Today, both Métis women and men make and wear capotes. Capote-making workshops are held across North America.
Over time, floral beadwork has become one of the most distinctive Métis symbols.
These elbow-length gloves are made of animal hide and are often decorated with beads, quillwork or embroidery. In the past, Métis women made gauntlets but only men wore them. It was important for each pair of gauntlets to be unique, because hunters used them to identify the animals they killed while hunting bison. As soon as an animal was shot, the hunter would drop his gauntlet beside it before continuing on the hunt. This tactic was used to keep track of who shot which bison during the confusion of the hunt. After the bison were killed, the women looked to see whose gauntlets were lying beside each animal. They would only start skinning and butchering an animal that was beside their husband’s gauntlets. The meat was usually shared with others in the community. Today, Métis continue to make and wear gauntlets.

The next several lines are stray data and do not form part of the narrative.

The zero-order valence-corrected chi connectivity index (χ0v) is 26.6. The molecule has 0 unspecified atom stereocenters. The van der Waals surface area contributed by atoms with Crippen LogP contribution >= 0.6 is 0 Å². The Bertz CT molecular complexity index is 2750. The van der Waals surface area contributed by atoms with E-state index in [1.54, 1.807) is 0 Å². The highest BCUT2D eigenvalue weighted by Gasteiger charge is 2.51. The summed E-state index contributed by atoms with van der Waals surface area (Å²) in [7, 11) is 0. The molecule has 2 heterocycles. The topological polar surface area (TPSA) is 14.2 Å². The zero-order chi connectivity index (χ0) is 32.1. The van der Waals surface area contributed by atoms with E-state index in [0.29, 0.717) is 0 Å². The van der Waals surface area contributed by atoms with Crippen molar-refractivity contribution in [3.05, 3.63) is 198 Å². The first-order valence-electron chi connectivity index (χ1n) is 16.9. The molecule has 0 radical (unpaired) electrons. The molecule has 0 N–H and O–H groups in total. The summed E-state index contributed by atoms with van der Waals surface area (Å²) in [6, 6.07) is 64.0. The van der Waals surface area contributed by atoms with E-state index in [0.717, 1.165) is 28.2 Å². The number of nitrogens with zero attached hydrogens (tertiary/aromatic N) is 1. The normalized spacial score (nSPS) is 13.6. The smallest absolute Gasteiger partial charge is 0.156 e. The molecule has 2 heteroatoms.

Much like beadwork, embroidery was prevalent on clothing, as well as on personal and household items throughout the regions in which the Métis travelled and lived. A common motif is the floral pattern, which exists in a relatively narrow spectrum of colours. The flower designs are a carry-over from the time prior to the 1850s when women used quills in their embroidery. Flowers are usually embroidered in shades of pink through red, with the buds in shades of blues and purples. The flowers’ centres are white or dark yellow, and the leaves are green. A three-dimensional effect is produced with a combination of layering.
An introduction to the European techniques of silk embroidery was provided in Catholic mission schools in the 1830s at Red River. Once the Métis girls were outside the nuns’ influence, they experimented with various styles and decorations, developing their own unique artistic tradition. Embroidery appears on both functional and decorative items such as mittens, jackets, leggings, moccasins, vests, knife sheaths, bags, dog blankets, wall pockets, pillowcases, piano covers, picture frames and purses.
The tradition of embroidery remains alive today, though silk is commonly replaced with cotton and rayon floss or thicker wool and synthetic yarns. Embroidered items have long been popular items in the tourist trade, but many are still produced as gifts for friends as well as for personal use and adornment. In fact, among the Métis in the Subarctic, women have long made embroidered mitts and moccasins to give to husbands and male kin as special New Year’s presents.